an interview to obtain usual diet

 

      a cross-check of this information by food group

 

      a 3 day record of food consumed in household measures.

The 3 day record component is now seldom used as a regular component of a diet history. Its purpose originally was as a way of checking the data obtained from the diet history interview. A diet history is usually obtained by an experienced nutritionist by means of an open interview followed by some kind of cross-

check using a standard list of commonly consumed foods. The interview usually begins with a review of the food that was eaten in a specific time-frame (e.g., yesterday) or on a typical day, and then moves on to explore the variations in food intake that occur for each meal over a given period. Information on the usual size of food portions is obtained with the aid of food models or photographs in the same way as for a 24 hour recall. The time-frame for a diet history can range from the previous month to the previous year.

 

In practical terms it is easier for respondents to reconstruct the immediate past, but the past year is often used to capture seasonal variation. Whatever the time-frame used, it is important for it to be clearly specified. In the literature the term “diet history” is sometimes used loosely to describe any form of diet recall, including the 24 hour recall and self-administered food frequency questionnaires, as well as interviewer-administered recalls of habitual or longer term intake. This broader use can be confusing and is best avoided. The dependence of the diet history on both respondent and interviewer skills may make the results obtained less comparable between individuals than those obtained from other methods, and for this reason it is often considered more appropriate to categorize diet history data (e.g., as high, medium, low) rather than to treat them as intakes expressed in terms of absolute units per day.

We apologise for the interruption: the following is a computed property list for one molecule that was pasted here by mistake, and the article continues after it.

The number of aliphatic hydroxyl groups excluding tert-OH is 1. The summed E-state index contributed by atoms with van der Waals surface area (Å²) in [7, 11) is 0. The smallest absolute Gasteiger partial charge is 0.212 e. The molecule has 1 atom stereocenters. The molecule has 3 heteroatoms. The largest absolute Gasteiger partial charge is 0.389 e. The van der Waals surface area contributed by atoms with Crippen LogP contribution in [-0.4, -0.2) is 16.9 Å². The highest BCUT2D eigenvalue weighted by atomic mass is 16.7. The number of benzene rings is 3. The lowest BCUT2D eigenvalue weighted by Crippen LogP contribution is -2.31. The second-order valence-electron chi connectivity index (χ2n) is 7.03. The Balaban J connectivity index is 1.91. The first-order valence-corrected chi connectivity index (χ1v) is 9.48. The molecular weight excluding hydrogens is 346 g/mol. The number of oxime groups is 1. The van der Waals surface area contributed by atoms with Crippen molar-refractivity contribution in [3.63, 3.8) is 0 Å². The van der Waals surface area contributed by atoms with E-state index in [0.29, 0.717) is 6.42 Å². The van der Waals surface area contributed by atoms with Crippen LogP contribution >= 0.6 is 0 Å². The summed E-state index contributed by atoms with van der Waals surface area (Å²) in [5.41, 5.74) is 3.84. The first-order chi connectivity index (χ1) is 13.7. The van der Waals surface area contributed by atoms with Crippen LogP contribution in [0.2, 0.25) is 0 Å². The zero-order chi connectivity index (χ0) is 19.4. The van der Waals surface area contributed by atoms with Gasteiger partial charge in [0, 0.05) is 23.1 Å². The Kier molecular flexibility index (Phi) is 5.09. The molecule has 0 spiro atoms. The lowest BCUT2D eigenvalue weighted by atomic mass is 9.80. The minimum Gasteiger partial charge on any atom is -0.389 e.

The diet history is favored in Scandinavia and the Netherlands, where a structured interview may be used. The structured interview is more standardized but may miss elements specific to the individual or bore the respondents with irrelevant questions. The open-ended interview allows for tailoring to the indi-vidual, but risks missing important items.